Decision Day for most colleges is right around May 1, although some have made allowances due to COVD restrictions. This means that high school seniors have very little time left to make their final choice about which college they will attend in the fall.
If your student was accepted to a great college, one thing that could be holding you back from making your final choice is that the financial aid offer they made is lower than what you hoped to receive. You might be wondering if there is anything you can do about it, even at this late timeframe. Honestly, your chances get much narrower as we get closer to Decision Day, but there are a few cases where you might be able to appeal a financial aid award, such as:
- Other colleges made substantially higher offers.
- Your student made exceptional progress since filing the financial aid application, and you think a higher merit-based award might be in order. This might apply in the case of an academic achievement award, outstanding grades in challenging courses, or a higher standardized test score.
- Your family’s financial situation has changed dramatically since filing the financial aid application, and you think a higher need-based award might be in order. This might apply in the case of job loss, divorce, high medical bills, death, or natural disaster.
- Certain household expenses were not reflected in your financial aid application. This might apply in the case of an ongoing elder care situation, K-12 private tuition for siblings, or another family member entering college.
You may be able to file an appeal or request a second review of the offer in these cases, but time is of the essence. Check the paperwork or the college’s website to determine if there are specific procedures to follow for appeals. In most cases, you can call or email the admissions office and explain what changed since submitting your financial aid application. Keep these guidelines in mind when appealing financial aid:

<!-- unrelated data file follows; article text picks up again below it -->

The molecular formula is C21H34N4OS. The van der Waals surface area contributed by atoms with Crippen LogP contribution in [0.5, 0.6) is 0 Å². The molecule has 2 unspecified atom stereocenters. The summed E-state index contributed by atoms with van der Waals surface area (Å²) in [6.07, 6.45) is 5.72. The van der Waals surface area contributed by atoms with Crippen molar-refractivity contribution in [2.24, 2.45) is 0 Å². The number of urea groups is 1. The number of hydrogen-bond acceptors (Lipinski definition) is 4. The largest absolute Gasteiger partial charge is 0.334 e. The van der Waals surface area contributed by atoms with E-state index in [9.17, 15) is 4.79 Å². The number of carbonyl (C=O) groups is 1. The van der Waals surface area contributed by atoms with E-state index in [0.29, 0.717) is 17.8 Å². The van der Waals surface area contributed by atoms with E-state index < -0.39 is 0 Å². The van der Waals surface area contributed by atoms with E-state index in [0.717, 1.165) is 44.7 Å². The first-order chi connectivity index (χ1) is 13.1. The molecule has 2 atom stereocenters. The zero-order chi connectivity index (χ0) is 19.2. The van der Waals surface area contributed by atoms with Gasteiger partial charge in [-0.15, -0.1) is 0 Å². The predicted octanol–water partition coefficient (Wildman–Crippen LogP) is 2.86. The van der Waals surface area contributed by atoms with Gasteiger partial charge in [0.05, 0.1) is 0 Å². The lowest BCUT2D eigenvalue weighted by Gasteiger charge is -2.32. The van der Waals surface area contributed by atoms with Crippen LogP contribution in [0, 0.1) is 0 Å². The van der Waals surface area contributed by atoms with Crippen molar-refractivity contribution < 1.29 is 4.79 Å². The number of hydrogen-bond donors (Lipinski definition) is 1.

- Be polite and respectful. Yelling, swearing, or bullying seldom yield positive results.
- Be prepared to provide documentation to back up your claims. Keep copies of all documentation you provide.
- You can check once to be sure they have received all necessary information, but don’t contact them every day. Colleges are swamped with requests from other students.
- Always check your portal or email for further communication from the college. If additional information is requested, provide it as soon as possible while your case is still fresh in their mind.
It is still possible that the college may decline to change its mind on your offer. You will then have to decide whether you want to accept another offer, or try to find alternative ways to make up the financial gap at this college. If student loans are a part of this picture, CFAA offers a limited number of Zoom student loan appointments in April and May of each year.
The challenge now is that time is running short, but you definitely don’t want to make a rash decision that could negatively affect your financial situation. Try to find a quiet few hours to sit and really just run the numbers before making that final determination. You can put together a worksheet to compare expenses for each choice and income potential. Discuss with your student the need to address this choice as a family, and make sure everyone has a say in deciding which financial aid offer makes the most sense. If you still have questions, please contact CFAA as soon as possible for further direction.
Remember that CFAA helps with every step of the financial aid process, from completing the FAFSA and completing the CSS Profile to comparing financial aid offers and making the best choice based on your family’s unique financial circumstances. Juniors can set up a CFAA new client free strategy session or a 15 Minute Power Chat to learn more about finding ways to pay for college. To get the latest financial aid information and college application to-do lists, look for my weekly JustAskJodi emails and check out my monthly CFAA e-newsletter.